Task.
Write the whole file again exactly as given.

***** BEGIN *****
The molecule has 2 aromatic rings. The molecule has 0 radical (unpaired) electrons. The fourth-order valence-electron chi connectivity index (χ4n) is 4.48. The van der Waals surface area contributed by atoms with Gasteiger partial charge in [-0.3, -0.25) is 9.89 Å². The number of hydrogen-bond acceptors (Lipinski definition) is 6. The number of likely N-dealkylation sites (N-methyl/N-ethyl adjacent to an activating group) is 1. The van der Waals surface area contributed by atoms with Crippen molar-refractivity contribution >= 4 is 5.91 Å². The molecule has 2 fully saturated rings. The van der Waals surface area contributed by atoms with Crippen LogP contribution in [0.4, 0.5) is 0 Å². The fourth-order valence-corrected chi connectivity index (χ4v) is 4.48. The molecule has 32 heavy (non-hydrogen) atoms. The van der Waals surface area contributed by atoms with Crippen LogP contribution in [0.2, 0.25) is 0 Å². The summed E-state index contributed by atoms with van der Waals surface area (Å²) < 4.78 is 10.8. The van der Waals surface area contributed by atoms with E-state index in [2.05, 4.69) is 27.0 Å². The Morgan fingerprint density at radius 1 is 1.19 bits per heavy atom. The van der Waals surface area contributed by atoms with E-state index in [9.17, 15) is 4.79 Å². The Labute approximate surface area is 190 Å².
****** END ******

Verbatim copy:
The molecule has 2 aromatic rings. The molecule has 0 radical (unpaired) electrons. The fourth-order valence-electron chi connectivity index (χ4n) is 4.48. The van der Waals surface area contributed by atoms with Gasteiger partial charge in [-0.3, -0.25) is 9.89 Å². The number of hydrogen-bond acceptors (Lipinski definition) is 6. The number of likely N-dealkylation sites (N-methyl/N-ethyl adjacent to an activating group) is 1. The van der Waals surface area contributed by atoms with Crippen molar-refractivity contribution >= 4 is 5.91 Å². The molecule has 2 fully saturated rings. The van der Waals surface area contributed by atoms with Crippen LogP contribution in [0.4, 0.5) is 0 Å². The fourth-order valence-corrected chi connectivity index (χ4v) is 4.48. The molecule has 32 heavy (non-hydrogen) atoms. The van der Waals surface area contributed by atoms with Crippen LogP contribution in [0.2, 0.25) is 0 Å². The summed E-state index contributed by atoms with van der Waals surface area (Å²) < 4.78 is 10.8. The van der Waals surface area contributed by atoms with E-state index in [2.05, 4.69) is 27.0 Å². The Morgan fingerprint density at radius 1 is 1.19 bits per heavy atom. The van der Waals surface area contributed by atoms with E-state index in [9.17, 15) is 4.79 Å². The Labute approximate surface area is 190 Å².